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Adding concurrency to smart contracts

August 31, 2017

Adding concurrency to smart contracts Dickerson et al., PODC’17

Yesterday we looked at how analogies from concurrent objects could help us understand smart contract behaviour. In today’s paper choice from PODC’17 (which also has one Maurice Herlihy on the author list) we get to borrow some ideas from concurrent objects to increase the concurrency of smart contracts.

Back in 2008 Herlihy & Koskinen published a paper on ‘Transactional boosting: a methodology for highly-concurrent transactional objects.‘ In the context of software transactional memory (STM), transactional boosting showed how to transform highly-concurrent base objects implemented without any notion of transactions into equally concurrent transaction objects that can safely be used with STM. Taking some ideas from transaction boosting, …

… This paper presents a novel way to permit miners and validators to execute smart contracts in parallel, based on techniques adapted from software transactional memory. Miners execute smart contracts speculatively in parallel, allowing non-conflicting contracts to proceed concurrently, and “discovering” a serialized concurrent schedule for a block’s transactions.

Why do we want more concurrency?

When a miner creates a block, includes a sequence of transactions, computing the new state for the transactions’ smart contracts serially, in the order in which they appear in the block. If the block is subsequently successfully appended to the blockchain, that block’s transactions are re-executed by every node to confirm that the state transitions were computed honestly and correctly.

To summarize, a transaction is executed in two contexts: once by miners before attempting to append a block to the blockchain, and many times afterward by validators checking that each block in the blockchain is honest. In both contexts, each block’s transactions are executed sequentially in block order.

Miners are rewarded for blocks that they successfully append to the blockchain, so they have an incentive to increase throughput by parallelizing smart contract executions. But simply executing contracts in parallel without any special precautions won’t work as the contracts may perform conflicting accesses to shared data leading to an inconsistent final state. Validators on the other hand end up performing the vast majority of contract executions and parallel execution here could bring significant benefits if it could be done safely.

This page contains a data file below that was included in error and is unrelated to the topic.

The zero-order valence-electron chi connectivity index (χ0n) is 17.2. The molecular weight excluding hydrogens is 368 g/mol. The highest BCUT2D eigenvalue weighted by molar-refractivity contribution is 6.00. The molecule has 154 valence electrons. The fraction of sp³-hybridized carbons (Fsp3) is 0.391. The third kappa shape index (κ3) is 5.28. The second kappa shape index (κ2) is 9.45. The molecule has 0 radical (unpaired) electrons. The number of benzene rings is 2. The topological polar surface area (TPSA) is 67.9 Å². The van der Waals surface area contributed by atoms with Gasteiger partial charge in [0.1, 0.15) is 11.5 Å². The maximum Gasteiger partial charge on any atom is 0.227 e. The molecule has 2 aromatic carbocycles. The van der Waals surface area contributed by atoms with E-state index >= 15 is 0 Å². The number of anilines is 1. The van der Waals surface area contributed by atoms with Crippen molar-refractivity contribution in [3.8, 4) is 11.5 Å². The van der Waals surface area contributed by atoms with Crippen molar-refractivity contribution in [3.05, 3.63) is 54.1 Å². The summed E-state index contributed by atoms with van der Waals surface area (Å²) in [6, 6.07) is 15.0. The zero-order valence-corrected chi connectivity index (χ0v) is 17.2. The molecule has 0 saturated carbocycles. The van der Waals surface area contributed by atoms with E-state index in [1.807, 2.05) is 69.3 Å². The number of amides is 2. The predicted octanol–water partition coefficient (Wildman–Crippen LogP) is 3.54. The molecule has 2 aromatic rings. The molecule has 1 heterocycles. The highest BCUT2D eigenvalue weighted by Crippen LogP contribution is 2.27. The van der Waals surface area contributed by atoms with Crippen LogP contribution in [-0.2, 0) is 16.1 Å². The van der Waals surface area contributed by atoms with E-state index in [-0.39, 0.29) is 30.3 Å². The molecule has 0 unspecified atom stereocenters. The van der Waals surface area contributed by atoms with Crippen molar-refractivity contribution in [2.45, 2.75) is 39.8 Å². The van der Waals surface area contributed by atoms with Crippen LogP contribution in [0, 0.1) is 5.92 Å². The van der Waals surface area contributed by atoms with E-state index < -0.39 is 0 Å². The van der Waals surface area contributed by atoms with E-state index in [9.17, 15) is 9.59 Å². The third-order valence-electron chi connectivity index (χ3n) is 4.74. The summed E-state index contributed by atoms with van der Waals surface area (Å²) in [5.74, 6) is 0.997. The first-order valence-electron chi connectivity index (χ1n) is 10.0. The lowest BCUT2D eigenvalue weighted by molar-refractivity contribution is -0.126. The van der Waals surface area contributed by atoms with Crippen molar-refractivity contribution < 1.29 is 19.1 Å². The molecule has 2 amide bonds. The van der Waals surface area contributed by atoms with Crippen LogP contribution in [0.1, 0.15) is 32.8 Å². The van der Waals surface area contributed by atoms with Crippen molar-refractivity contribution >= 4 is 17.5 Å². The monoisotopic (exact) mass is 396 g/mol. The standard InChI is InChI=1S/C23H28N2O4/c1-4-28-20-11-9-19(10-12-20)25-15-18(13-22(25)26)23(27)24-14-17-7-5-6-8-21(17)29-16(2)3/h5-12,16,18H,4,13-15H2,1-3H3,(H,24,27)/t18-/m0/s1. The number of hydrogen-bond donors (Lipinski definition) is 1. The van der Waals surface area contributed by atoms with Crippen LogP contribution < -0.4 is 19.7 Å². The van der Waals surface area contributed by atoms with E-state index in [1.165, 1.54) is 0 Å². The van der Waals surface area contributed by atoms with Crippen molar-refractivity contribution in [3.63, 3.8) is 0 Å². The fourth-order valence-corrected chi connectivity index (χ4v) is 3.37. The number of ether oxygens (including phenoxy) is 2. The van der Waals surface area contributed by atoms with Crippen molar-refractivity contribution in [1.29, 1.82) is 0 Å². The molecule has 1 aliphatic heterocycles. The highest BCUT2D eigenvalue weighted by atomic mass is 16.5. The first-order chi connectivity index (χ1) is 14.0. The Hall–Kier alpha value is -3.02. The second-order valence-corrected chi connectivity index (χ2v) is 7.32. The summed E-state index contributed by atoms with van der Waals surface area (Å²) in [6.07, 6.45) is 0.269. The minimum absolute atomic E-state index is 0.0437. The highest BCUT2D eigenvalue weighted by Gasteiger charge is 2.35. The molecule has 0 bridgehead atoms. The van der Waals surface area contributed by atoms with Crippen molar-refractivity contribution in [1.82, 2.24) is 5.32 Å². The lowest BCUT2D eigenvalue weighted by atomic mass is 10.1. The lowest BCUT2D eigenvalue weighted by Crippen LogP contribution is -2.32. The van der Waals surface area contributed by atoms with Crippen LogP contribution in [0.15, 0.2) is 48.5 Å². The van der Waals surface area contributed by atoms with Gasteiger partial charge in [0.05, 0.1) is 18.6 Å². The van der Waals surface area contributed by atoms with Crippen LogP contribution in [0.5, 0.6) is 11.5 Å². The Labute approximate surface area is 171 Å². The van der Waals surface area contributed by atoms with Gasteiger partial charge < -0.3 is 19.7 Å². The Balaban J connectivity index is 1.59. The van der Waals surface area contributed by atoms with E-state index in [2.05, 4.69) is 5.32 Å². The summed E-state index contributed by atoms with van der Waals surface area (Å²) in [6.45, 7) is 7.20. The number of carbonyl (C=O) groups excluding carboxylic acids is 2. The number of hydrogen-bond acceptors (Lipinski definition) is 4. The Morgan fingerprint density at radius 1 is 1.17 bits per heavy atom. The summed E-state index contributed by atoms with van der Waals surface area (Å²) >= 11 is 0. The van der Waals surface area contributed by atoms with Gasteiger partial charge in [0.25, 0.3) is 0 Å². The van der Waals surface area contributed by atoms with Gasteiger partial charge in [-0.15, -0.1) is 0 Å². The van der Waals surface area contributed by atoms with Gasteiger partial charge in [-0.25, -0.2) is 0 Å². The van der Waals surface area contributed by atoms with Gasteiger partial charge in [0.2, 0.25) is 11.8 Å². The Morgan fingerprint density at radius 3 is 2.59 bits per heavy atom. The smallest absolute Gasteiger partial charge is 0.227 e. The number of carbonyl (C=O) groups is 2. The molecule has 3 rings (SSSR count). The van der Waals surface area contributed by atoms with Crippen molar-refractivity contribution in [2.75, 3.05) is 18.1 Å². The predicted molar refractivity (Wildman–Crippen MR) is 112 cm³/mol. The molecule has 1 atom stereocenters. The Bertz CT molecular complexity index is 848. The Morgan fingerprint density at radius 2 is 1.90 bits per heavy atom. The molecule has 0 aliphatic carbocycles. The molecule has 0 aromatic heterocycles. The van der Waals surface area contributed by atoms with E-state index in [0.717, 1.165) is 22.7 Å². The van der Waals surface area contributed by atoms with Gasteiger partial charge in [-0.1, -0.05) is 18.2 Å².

Speculative smart contracts

We’ve seen previously that writing bug free smart contracts is hard.

Clearly, even sequential smart contracts must be written with care, and introducing explicit concurrency to contract programming languages would only make the situation worse. We conclude that concurrent smart contract executions must be serializable: indistinguishable, except for execution time, from a sequential execution.

Smart contracts read and modify shared storage, and they are written in Turing-complete languages – so it is impossible in the general case to determine statically whether or not contracts have data conflicts. Instead, contracts can be instrumented to detect synchronization conflicts at runtime, in a manner similar to that done in transaction boosting. Contracts are executed speculatively, and if a conflict does occur at runtime the conflict is resolved either by delaying one contract until the other completes, or rolling back and restarting one of the conflicting executions.

Speculation is controlled by two run-time mechanism, invisible to the programmer, and managed by the virtual-machine: abstract locks and inverse logs.

Storage operations are protected by abstract locks. If two storage operations map to distinct locks, then they must commute. Or to put it another way, operations that don’t commute must be protected by the same lock. It wasn’t clear to me from reading the paper whether this mapping of operations to locks can be performed automatically, or whether it requires human intervention. Before executing the operation, a thread must acquire the associated lock. When the lock is acquired, it records an inverse operation in a log (think undo log), and then proceeds with the operation.